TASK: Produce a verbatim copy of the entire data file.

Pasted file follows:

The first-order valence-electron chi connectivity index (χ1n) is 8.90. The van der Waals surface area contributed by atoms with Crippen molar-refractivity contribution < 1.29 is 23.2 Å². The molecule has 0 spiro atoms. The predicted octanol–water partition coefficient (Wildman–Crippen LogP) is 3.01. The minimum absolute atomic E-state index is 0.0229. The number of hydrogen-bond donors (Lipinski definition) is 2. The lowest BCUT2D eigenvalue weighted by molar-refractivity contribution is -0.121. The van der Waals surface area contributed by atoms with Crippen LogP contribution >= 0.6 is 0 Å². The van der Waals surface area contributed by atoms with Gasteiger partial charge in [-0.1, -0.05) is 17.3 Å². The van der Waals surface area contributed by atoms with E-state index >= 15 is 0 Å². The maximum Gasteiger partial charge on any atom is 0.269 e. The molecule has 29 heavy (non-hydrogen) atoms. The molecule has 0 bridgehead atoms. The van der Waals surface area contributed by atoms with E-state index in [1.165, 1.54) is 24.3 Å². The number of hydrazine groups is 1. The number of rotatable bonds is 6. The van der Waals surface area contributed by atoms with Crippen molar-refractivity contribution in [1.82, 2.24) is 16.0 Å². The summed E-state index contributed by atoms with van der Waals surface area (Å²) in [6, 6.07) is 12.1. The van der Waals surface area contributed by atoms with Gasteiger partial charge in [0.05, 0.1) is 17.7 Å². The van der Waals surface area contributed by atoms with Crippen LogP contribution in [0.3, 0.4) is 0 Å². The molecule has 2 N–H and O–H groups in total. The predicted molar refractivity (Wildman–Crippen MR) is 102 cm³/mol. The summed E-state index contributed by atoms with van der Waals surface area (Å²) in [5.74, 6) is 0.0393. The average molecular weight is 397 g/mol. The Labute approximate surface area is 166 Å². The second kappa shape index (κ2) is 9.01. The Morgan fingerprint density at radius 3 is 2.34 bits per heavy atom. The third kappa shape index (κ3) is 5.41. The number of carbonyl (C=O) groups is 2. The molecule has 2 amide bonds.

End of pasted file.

The first-order valence-electron chi connectivity index (χ1n) is 8.90. The van der Waals surface area contributed by atoms with Crippen molar-refractivity contribution < 1.29 is 23.2 Å². The molecule has 0 spiro atoms. The predicted octanol–water partition coefficient (Wildman–Crippen LogP) is 3.01. The minimum absolute atomic E-state index is 0.0229. The number of hydrogen-bond donors (Lipinski definition) is 2. The lowest BCUT2D eigenvalue weighted by molar-refractivity contribution is -0.121. The van der Waals surface area contributed by atoms with Crippen LogP contribution >= 0.6 is 0 Å². The van der Waals surface area contributed by atoms with Gasteiger partial charge in [-0.1, -0.05) is 17.3 Å². The van der Waals surface area contributed by atoms with E-state index >= 15 is 0 Å². The maximum Gasteiger partial charge on any atom is 0.269 e. The molecule has 29 heavy (non-hydrogen) atoms. The molecule has 0 bridgehead atoms. The van der Waals surface area contributed by atoms with E-state index in [1.165, 1.54) is 24.3 Å². The number of hydrazine groups is 1. The number of rotatable bonds is 6. The van der Waals surface area contributed by atoms with Crippen molar-refractivity contribution in [1.82, 2.24) is 16.0 Å². The summed E-state index contributed by atoms with van der Waals surface area (Å²) in [6, 6.07) is 12.1. The van der Waals surface area contributed by atoms with Gasteiger partial charge in [0.05, 0.1) is 17.7 Å². The van der Waals surface area contributed by atoms with Crippen LogP contribution in [0.3, 0.4) is 0 Å². The molecule has 2 N–H and O–H groups in total. The predicted molar refractivity (Wildman–Crippen MR) is 102 cm³/mol. The summed E-state index contributed by atoms with van der Waals surface area (Å²) in [5.74, 6) is 0.0393. The average molecular weight is 397 g/mol. The Labute approximate surface area is 166 Å². The second kappa shape index (κ2) is 9.01. The Morgan fingerprint density at radius 3 is 2.34 bits per heavy atom. The third kappa shape index (κ3) is 5.41. The number of carbonyl (C=O) groups is 2. The molecule has 2 amide bonds.